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Expand your post flop repertoire with this tasty move
Float: To call a bet in position on the op (and/or less commonly, the turn) with the intention of winning the pot on a later street.
It’s an excellent measure against players who are a little too indulgent with their continuations bets. in essence, it goes like this: a player raises pre op, you call. He bets into you on the op, you call. On the turn, the villain checks and you bet three-quarters of the pot and he folds.
It works on the premise that you set off an initial alarm bell in your opponent’s head with the call on the op and then are able to convince him there really is a re in the building and he’d better get out!
What makes oating particularly effective is that the strength of your hand is largely inconsequential. primarily you want to look at the texture of the op and the effect of the turn card on the board. Are there any scare cards? Did any draws complete on the turn?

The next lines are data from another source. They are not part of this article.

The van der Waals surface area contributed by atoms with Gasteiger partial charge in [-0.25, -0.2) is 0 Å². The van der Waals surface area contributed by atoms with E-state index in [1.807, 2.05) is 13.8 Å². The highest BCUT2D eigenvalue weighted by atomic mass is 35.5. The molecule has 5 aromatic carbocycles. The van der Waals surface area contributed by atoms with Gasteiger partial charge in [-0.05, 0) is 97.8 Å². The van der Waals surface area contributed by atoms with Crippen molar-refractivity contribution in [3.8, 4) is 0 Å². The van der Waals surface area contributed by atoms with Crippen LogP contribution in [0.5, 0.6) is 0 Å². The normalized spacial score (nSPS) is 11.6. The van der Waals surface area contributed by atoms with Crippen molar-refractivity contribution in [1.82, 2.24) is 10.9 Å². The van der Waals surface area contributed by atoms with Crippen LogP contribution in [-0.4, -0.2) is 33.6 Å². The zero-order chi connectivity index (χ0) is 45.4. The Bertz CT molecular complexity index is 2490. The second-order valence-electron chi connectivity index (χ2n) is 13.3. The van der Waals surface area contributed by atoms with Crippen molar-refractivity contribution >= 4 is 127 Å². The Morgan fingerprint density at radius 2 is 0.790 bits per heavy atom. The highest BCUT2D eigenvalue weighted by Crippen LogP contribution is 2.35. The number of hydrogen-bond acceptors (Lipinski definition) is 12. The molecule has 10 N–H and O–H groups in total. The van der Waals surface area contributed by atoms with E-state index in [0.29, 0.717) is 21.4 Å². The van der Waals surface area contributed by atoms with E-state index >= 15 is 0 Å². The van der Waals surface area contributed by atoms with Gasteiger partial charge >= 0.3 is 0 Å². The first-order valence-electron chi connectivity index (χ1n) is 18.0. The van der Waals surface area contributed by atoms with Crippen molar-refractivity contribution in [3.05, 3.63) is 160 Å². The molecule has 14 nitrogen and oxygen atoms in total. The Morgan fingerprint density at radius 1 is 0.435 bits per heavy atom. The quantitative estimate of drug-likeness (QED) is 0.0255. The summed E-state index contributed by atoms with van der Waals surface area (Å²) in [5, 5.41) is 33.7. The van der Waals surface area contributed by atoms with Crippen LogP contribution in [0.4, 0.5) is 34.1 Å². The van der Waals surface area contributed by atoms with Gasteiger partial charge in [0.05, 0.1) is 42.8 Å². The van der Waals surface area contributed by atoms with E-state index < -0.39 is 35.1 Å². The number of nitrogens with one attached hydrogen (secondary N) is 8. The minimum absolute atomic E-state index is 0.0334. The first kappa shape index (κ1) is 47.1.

One of the crucial aspects of the oat is that it’s not really a move you can plan to make before the op – it arises out of speci c situations. First and foremost you should be in position and heads-up. Although the oat can theoretically work if you’re out of position, it really is far more challenging. the key is to keep it as simple as possible.
- Any two cards
- Heads-up pot
- In position
- Villain should be an ABC tAG who is capable of folding
- You should have a solid tAG image
- Identify which players have a high c-bet percentage, but shut down on the turn and river
- Call villain’s raise in position
- Board should not be likely to have hit villain’s hand, e.g. 3-t-5 rainbow
- If the villain checks on the turn, bet about three-quarters of the pot
- If the villain bets out on the turn, you should generally fold unless you’ve improved
Fighting the Float
If you find yourself up against a habitual oater, try check- raising on the turn or double- barrelling more.
The Float in action
Phil Ivey has to float two streets to get the job done against Patrik Antonius on Poker After Dark
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